A model Anticorruption Protocol to the United Nations Convention against Corruption (APUNCAC) would implement international requirements to report the beneficial ownership of funds involved in certain financial transactions. The purpose is to discourage the laundering of illicit funds by attaching legal consequences to each failure to obtain and submit a required report of beneficial ownership, and each failure by a front man who poses as a beneficial owner to supply true information regarding the identity of the actual beneficial owner. This article is the fifth in a series of articles describing APUNCAC’s anti-money-laundering (AML) provisions and focus on beneficial owner transparency. The companion articles focus on issues regarding international jurisdiction and enforcement of APUNCAC regarding distant offshore personnel, illustrate the application of APUNCAC to specific money laundering channels, answer frequently asked questions (FAQ), and translate APUNCAC’s key provisions into proposed Financial Action Task Force (FATF) recommendations. This article explains how APUNCAC’s key provisions may be translated into Organization for Security and Co-operation in Europe (OSCE) recommendations, why the OSCE may be especially inclined to adopt the recommendations, and why support of this initiative might be the most promising path that could be adopted by the international community to combat corruption, money laundering, and the violations of human rights that are associated with these crimes.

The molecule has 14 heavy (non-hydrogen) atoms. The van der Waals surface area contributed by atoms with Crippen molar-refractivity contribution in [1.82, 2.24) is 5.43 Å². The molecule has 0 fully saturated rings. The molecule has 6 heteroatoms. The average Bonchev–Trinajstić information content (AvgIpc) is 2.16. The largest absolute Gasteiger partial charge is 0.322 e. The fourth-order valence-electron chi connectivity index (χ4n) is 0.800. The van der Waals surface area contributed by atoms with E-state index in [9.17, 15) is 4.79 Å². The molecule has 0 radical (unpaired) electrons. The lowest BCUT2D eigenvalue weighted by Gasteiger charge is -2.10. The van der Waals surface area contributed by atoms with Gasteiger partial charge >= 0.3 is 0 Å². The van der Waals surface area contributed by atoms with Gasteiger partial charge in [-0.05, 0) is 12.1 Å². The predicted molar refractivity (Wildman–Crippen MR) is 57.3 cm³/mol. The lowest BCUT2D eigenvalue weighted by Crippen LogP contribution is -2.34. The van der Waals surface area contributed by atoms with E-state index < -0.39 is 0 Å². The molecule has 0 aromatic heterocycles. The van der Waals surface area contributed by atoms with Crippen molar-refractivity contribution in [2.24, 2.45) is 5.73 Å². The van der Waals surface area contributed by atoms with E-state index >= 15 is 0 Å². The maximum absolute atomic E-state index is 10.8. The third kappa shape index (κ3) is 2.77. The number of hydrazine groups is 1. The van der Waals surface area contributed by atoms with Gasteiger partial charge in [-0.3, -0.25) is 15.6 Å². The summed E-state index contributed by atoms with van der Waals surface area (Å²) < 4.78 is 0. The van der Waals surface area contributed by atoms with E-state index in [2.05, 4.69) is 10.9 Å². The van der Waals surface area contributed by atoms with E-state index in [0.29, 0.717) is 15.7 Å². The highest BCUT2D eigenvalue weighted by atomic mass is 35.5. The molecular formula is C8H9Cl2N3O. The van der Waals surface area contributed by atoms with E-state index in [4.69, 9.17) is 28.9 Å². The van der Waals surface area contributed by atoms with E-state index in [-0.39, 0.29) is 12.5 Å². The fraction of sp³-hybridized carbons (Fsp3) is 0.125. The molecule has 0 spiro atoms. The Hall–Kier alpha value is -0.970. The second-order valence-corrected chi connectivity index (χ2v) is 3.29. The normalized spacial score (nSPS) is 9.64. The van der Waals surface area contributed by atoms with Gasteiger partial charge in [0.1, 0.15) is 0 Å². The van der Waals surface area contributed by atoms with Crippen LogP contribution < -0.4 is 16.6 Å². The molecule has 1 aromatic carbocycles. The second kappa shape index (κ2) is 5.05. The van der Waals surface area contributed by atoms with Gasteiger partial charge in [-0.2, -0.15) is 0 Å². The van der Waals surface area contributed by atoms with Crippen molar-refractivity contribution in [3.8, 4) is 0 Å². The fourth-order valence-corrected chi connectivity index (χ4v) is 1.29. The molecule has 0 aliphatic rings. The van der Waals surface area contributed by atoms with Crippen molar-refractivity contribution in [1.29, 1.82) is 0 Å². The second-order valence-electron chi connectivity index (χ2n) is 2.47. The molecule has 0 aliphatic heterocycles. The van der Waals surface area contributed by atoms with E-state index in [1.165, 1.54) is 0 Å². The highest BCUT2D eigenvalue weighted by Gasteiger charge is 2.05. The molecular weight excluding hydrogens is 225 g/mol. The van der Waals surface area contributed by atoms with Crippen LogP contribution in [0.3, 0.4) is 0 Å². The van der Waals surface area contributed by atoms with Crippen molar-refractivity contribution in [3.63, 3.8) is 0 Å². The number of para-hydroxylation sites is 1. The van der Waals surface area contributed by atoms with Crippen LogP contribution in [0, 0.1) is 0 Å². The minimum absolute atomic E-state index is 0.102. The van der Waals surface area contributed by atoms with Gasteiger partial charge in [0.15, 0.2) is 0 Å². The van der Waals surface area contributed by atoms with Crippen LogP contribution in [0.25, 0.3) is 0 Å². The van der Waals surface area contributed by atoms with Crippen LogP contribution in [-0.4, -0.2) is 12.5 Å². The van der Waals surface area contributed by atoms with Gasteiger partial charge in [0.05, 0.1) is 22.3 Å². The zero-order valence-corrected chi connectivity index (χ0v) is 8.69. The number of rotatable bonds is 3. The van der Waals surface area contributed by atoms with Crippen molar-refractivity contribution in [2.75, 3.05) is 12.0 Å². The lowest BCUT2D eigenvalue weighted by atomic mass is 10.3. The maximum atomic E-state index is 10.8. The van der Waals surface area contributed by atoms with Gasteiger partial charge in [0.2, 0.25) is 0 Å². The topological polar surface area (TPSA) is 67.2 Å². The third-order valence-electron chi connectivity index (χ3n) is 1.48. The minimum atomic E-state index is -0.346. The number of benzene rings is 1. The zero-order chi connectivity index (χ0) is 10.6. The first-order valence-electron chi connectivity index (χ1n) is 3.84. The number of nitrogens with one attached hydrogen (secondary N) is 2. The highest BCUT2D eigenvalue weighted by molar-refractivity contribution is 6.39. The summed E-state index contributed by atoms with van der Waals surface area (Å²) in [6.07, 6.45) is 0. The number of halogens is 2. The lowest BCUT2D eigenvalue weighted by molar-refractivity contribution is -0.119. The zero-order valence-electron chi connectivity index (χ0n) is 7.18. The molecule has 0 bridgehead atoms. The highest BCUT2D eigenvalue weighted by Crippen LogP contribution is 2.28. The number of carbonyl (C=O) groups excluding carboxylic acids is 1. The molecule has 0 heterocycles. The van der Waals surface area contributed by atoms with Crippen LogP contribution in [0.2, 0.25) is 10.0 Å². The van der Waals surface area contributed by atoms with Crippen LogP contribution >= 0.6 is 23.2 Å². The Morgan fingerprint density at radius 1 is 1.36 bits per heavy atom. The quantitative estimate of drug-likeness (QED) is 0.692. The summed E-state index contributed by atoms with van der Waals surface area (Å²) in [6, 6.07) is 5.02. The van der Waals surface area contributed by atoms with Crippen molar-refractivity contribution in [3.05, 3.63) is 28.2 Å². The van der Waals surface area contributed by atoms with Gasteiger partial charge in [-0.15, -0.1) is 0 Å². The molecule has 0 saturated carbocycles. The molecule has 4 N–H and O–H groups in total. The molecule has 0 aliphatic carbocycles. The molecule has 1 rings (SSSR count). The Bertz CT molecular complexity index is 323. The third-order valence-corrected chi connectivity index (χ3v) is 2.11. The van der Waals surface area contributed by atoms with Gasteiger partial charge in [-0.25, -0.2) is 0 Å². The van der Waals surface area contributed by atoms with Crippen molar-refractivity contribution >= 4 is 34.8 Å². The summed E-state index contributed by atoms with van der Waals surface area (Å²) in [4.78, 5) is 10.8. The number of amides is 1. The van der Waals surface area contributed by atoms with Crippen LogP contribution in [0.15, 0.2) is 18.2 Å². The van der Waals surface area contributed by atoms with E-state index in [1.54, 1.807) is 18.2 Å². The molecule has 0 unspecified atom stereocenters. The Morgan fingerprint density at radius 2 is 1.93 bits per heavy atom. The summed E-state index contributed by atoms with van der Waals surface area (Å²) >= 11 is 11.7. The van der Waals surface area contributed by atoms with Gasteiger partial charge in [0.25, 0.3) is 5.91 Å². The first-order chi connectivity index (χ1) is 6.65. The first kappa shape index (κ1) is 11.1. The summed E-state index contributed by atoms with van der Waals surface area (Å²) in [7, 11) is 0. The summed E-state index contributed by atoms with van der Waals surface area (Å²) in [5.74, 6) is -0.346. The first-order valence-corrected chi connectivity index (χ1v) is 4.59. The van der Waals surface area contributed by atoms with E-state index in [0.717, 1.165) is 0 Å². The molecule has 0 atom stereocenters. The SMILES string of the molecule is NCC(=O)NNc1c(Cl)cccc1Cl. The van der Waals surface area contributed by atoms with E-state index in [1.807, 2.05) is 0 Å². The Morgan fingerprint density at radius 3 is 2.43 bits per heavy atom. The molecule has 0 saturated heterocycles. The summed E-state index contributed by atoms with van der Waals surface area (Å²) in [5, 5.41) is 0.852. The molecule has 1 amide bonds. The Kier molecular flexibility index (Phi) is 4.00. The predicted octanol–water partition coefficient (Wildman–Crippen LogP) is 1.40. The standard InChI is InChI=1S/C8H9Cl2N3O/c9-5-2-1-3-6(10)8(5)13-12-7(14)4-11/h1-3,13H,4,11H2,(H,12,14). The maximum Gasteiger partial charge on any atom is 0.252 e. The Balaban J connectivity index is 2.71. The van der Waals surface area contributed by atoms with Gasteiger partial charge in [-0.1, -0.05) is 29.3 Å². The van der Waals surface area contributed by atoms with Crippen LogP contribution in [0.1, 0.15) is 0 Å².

Author: Stuart S. Yeh
Academic Editor: Patricia Easteal